EPA Deprives Anti-Natural Gas Crowd of Key Demonization Rallying Point

Dimock, PA

Cross-posted at Forbes.com’s WLF contributor site

Last weekend, opponents of less expensive, cleaner-burning natural gas (and probably any other fossil fuel) marched on Washington. Among the litany of claims made at Saturday’s Stop the Frack Attack, and against hydraulic fracturing in general, “water pollution” is often first and foremost. Unfortunately for the activists, the facts aren’t on their side with this assertion, an inconvenient truth confirmed last week by their beloved Environmental Protection Agency (EPA).”Look what’s happening in Dimock, PA” has been a rallying cry for anti-fracturing forces over the last few years. A scene from the anti-natural gas propaganda film Gasland purported to show a Dimock resident lighting their tap water on fire. Just like scenes of Cleveland’s Cuyahoga River burning in 1969 inspired Congress to pass the Clean Water Act, activists hoped that this image would ignite a national movement against fracturing.

But science has gotten in the way. EPA announced June 25 that extensive testing of Dimock wells revealed that “there are not levels of contaminants present that would require additional action by the Agency.” This confirms earlier EPA and Pennsylvania environmental officials’ tests, whose results were denied and decried by natural gas opponents.

The silence from these activists on EPA’s latest announcement so far has been deafening. No doubt their public media demonization campaign, described so well in a recent Washington Legal Foundation publication (Misinformation Campaign
Targets Hydraulic Fracturing
) will march on. We won’t be surprised if natural gas’s critics dismiss EPA’s test results as flawed or politically motivated, or if they simply ignore this development and keep flacking the water pollution claim.

There’s two things we’ve learned here at WLF from 35 years of being a public interest advocate for free enterprise — anti-business activists are relentless, and they never let facts get in their way.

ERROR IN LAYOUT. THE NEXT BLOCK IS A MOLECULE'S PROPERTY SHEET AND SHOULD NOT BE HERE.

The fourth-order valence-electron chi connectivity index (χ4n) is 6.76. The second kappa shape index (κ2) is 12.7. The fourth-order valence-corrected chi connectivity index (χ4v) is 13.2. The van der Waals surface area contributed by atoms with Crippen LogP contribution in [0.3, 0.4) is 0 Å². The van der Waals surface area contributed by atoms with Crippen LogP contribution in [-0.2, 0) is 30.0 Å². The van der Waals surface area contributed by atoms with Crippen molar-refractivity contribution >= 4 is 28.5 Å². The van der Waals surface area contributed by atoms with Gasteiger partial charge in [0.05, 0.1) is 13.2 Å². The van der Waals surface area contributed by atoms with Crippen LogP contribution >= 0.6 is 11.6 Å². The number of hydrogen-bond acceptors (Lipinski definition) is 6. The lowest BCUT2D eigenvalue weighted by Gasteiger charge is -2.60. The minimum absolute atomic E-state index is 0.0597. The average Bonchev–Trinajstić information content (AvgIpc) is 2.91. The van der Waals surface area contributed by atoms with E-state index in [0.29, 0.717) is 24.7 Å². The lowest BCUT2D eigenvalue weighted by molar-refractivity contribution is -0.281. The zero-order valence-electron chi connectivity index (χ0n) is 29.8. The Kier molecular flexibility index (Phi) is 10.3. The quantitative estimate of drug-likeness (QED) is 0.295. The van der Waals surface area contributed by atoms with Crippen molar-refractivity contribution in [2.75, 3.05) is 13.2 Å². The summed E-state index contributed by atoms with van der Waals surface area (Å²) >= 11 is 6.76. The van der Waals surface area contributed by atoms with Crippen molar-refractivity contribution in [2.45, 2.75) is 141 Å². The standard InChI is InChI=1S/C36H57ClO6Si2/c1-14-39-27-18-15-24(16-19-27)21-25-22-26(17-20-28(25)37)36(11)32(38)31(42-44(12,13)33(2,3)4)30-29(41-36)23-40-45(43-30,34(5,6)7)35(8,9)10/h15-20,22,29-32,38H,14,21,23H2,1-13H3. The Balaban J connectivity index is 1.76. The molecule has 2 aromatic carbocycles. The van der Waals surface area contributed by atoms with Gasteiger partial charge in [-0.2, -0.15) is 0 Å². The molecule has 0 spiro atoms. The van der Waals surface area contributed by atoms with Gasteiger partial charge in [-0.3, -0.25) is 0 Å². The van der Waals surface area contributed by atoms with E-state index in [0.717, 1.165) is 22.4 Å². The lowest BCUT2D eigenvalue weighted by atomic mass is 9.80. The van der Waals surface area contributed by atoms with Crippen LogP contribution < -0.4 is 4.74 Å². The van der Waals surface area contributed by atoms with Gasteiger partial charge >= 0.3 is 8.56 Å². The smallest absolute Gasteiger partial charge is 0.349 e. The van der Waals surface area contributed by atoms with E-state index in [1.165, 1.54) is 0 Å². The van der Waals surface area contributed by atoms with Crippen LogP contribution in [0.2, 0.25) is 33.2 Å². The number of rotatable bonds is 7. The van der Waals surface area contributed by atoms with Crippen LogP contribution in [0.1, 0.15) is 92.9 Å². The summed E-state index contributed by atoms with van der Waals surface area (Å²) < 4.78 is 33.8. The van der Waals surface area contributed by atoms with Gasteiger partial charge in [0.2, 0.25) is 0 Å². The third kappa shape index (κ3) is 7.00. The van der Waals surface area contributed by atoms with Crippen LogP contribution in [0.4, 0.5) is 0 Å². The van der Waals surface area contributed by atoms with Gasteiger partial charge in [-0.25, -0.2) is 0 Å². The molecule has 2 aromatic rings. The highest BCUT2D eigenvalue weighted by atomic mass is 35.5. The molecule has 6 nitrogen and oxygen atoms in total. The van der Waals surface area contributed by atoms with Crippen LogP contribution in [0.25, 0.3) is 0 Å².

Courts Split on Legality of Patent Holders’ and Licensees’ Covenants Not to Sue

Guest Commentary

By Lauren Murphree, a 2012 Judge K.K. Legett Fellow at the Washington Legal Foundation and a student at Texas Tech School of Law.

Covenants not to challenge patent validity, often entered into as a means of settling patent disputes, are being called into question in the wake of a new appellate court decision that invalidated such an agreement for the good of “the public interest.” But courts shouldn’t be actively voiding such agreements, at least not without balancing both the (often sophisticated) parties’ voluntary choices to enter into these agreements, and the immeasurable public interest in contract security and confidence.

The U.S. Court of Appeals for the Second Circuit’s unanimous decision in Rates Technology Inc. v. Speakeasy, Inc. creates what appears to be a clear circuit split regarding parties’ ability to challenge the validity of patents after entering into licensing agreements—even when those agreements are structured as covenants not to sue or legal settlements. The Second Circuit relied on the 1969 Supreme Court case Lear v. Adkins, but interpretations of that seminal case have been muddied for decades. As a result, the issue has been teed up nicely for further Supreme Court review.